Saffron Walden family seeks donor to save toddler’s life

Hazel Richardson

Hazel Richardson - Credit: Archant

A process almost as simple as giving blood could save the life of toddler Hazel Richardson.

Hazel, 18 months, has a rare form of leukemia. Her family is calling for people to be tested because her only hope of a cure is a stem cell transplant.

To find out if their blood is suitable, all people need to do is to take a spit test. Ideally, the donor needs to be aged between 16 and 30. Help for Hazel could be just a couple of clicks away. The first step is to sign up online with the donors’ register run by the Anthony Nolan Trust. The website is:

Hazel has a slot booked at Great Ormond Street Hospital for early in 2016 in the hope that a donor will be found.

Hazel was diagnosed in October, just as her mum, Alice was about to give birth to Hazel’s baby brother, Wilbur.

Dad, Patrick said: “I was worried I might miss the birth but thankfully Hazel was discharged from hospital just before baby Wilbur arrived. His birth has been such a blessing. Hazy dotes on her baby brother – he is a distraction for us all from what Hazy is facing.”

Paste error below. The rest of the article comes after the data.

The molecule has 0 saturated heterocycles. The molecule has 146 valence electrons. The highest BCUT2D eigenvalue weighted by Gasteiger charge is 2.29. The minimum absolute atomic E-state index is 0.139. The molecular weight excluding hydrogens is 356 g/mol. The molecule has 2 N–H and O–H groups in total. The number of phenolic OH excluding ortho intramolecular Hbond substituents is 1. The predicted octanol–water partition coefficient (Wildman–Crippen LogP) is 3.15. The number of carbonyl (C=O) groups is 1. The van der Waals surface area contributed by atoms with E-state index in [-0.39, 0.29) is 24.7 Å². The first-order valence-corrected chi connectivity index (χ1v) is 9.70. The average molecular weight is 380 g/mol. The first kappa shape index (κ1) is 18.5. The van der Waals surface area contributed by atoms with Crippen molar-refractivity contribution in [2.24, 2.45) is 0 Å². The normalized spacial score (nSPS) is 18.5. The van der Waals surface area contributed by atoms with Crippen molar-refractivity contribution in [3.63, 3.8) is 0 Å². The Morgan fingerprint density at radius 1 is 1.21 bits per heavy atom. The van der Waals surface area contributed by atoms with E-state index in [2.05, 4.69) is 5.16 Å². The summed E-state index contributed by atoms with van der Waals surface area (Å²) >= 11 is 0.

Sometimes siblings can be a match but neither baby Wilbur or Romy are suitable (Romy was tested and cells were taken from Wilbur’s umbilical cord). Parents cannot donate stem cells because they will only ever be half matches.

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Alice, Hazel’s mum, said: “It’s a miracle that it’s even feasible for a stranger to save Hazy. I’m humbled by the fact that people sign up and are there to help someone they don’t even know. Our campaign isn’t just about Hazel, it’s for all the children in need of a match, it’s much bigger than just us.”

The family spokesman is Hazel’s Aunt Jemma from Arkeston near Saffron Walden, herself a mother of three boys, aged 10, eight and six. She said: “You just never think it’s going to happen to you. You never imagine this is going to be your story.”

“At first they thought Hazel had meningitis. She was grotty, snotty and spotty, like toddlers are. When she was diagnosed with leukemia, it was devastating. It’s heartbreaking to see my brother and his wife going through this.

“If Hazel has her transplant, the whole family will have to move to London. Hazel will be in hospital for three months and she will have to be in isolation because of the danger of infection.”

Emma Innes from the Anthony Nolan Trust said: “Donors come from all over the world. We had a little girl about Hazel’s age whose donor was from Germany. She is seven now and he recently came over to meet her.”

To donate stem cells, people give blood which will be taken from one arm, have the stem cells removed and be replaced into the other arm.

It is an out-patient appointment which takes four hours.

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Any schools or other organisations willing to hold a registering session can contact The Saffron Walden Reporter on 01799 513053 or email: